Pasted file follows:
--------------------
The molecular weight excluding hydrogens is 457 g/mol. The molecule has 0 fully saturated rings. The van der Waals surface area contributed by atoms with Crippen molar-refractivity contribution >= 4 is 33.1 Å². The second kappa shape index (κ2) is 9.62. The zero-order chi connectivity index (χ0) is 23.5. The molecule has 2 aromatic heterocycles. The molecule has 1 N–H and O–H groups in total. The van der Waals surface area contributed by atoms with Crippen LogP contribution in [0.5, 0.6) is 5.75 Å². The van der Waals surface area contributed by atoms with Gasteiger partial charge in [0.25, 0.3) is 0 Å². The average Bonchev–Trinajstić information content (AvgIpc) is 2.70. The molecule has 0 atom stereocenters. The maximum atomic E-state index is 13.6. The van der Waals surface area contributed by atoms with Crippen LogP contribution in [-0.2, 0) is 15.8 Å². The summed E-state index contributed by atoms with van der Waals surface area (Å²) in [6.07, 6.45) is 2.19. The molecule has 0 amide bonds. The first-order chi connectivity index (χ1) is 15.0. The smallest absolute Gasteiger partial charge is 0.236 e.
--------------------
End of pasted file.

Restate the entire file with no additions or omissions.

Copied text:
The molecular weight excluding hydrogens is 457 g/mol. The molecule has 0 fully saturated rings. The van der Waals surface area contributed by atoms with Crippen molar-refractivity contribution >= 4 is 33.1 Å². The second kappa shape index (κ2) is 9.62. The zero-order chi connectivity index (χ0) is 23.5. The molecule has 2 aromatic heterocycles. The molecule has 1 N–H and O–H groups in total. The van der Waals surface area contributed by atoms with Crippen LogP contribution in [0.5, 0.6) is 5.75 Å². The van der Waals surface area contributed by atoms with Gasteiger partial charge in [0.25, 0.3) is 0 Å². The average Bonchev–Trinajstić information content (AvgIpc) is 2.70. The molecule has 0 atom stereocenters. The maximum atomic E-state index is 13.6. The van der Waals surface area contributed by atoms with Crippen LogP contribution in [-0.2, 0) is 15.8 Å². The summed E-state index contributed by atoms with van der Waals surface area (Å²) in [6.07, 6.45) is 2.19. The molecule has 0 amide bonds. The first-order chi connectivity index (χ1) is 15.0. The smallest absolute Gasteiger partial charge is 0.236 e.